The 60th anniversary of two iconic battles in the India-China war was observed this week: the Battle of Walong, in the eastern sector, on November 16 and the Battle of Rezang La in eastern Ladakh on November 18. Today, both India and China, against the backdrop of a 30-month stand-off, are engaged in massive infrastructure upgrade and consolidation of positions along the 3,488-km-long Line of Actual Control (LAC).
Construction of a series of roads, tunnels, caverns and underground ammunition stores is in progress, a defence source said. Nine new tunnels are under construction, including the strategic 2.5-km-long Sela tunnel in Tawang at an altitude of 13,000 feet, which will be the highest bi-lane tunnel in the world once completed. Another 11 tunnels are being planned, the source said.
Border Roads Organisation (BRO) is currently executing 18 projects spread across the country. This effort to build habitats and adding fire power is an effort to reduce the asymmetry with the Chinese People’s Liberation Army’s (PLA) infrastructure upgrade.
In Arunachal, a 2,000-km-long frontier highway also known as Mago-Thingbu-Vijaynagar border highway is planned to be constructed at cost of ₹40,000 crore which follows the McMahon Line. In order to provide interconnectivity between three horizontal national highways — Frontier Highway, Trans-Arunachal Highway and East-West Industrial Corridor Highway — six vertical and diagonal national highway corridors of a total length of 2,178 km are planned to be built, which will also provide faster access to border areas, a source added.
Battle of Walong
On November 16, the country marked the 60th anniversary of the ‘Battle of Walong’, where the Indian Army resisted the advancing PLA soldiers. The Chinese offensive with more than 4,000 soldiers could not breach the forward defences held with 800 men for over 27 days and Chinese Army was subsequently forced to employ additional Division size force of approximately 15,000 soldiers, a defence official noted. Vastly out-numbered and with little ammunition and no resources, Indian soldiers fought to the last man, last round.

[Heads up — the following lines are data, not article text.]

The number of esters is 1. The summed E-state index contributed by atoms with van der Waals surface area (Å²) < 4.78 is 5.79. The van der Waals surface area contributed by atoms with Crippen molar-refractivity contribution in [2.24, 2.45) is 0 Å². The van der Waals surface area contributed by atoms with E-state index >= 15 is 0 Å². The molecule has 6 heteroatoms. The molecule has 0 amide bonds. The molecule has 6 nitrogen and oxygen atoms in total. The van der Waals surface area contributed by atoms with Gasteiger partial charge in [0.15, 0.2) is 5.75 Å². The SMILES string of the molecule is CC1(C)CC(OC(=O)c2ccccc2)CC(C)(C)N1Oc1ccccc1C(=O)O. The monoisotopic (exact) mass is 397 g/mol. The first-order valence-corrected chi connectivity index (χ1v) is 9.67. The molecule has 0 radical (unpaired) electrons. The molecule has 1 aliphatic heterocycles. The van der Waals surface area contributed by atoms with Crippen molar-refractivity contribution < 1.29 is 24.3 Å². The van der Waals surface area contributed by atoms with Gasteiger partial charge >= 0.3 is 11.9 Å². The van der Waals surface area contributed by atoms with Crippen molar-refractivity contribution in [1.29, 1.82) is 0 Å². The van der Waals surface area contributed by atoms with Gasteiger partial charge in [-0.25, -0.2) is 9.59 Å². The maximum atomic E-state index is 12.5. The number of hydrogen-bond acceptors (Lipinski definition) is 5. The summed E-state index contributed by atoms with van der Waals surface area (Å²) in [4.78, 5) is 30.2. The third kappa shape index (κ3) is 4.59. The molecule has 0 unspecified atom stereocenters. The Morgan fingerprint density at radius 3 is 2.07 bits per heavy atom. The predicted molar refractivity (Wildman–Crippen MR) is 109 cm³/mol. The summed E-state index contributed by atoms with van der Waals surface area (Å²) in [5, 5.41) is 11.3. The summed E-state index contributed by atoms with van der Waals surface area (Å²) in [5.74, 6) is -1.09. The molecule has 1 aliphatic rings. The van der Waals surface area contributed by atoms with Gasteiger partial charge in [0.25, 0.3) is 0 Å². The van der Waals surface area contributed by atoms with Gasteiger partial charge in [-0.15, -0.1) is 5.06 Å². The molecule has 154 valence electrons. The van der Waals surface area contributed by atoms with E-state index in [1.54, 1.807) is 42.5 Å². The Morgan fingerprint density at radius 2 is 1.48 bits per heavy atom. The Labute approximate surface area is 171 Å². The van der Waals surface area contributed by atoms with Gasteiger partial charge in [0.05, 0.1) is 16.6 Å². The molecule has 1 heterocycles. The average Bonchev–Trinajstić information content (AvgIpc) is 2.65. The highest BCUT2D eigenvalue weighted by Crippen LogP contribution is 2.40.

A defence official said, “It was only here that for over two weeks India launched repeated attacks against the Chinese to retake our positions. It was only here that battles were fought at heights ranging from 3,000 to 14,000 feet without acclimatisation.”
To mark the 60th anniversary, the Army’s Eastern Command organised a month-long celebration starting October 17. The celebrations were aligned to the events as they unfolded in 1962 and encompassed a large number of activities in Arunachal Pradesh and Upper Assam, the Army said in a statement.
November 18, 2022 marked the 60th anniversary of the Battle of Rezang La in eastern Ladakh in which troops from the 13 Kumaon Regiment defeated several waves of the PLA. The battle was fought at an altitude of 18,000 feet where Major Shaitan Singh and 114 troops of the Charlie Company of 13 Kumaon fought till “last bullet and last breath”. Major Shaitan Singh was posthumously awarded the Param Vir Chakra (PVC), the country’s highest wartime gallantry award.
In November 2021, Defence Minister Rajnath Singh had inaugurated the revamped war memorial at Rezang La.
Since the 2020 stand-off, the Army has used 3D printing to build habitats for 22,000 troops. Focus has now shifted to undertake construction of permanent defences and infrastructure to improve defence preparedness.
Infrastructure development has gained urgency given China’s massive expansion along the LAC since the standoff. Army chief General Manoj Pande had recently said that China’s border infrastructure development includes roads, helipads, airfields and roads right up to the passes.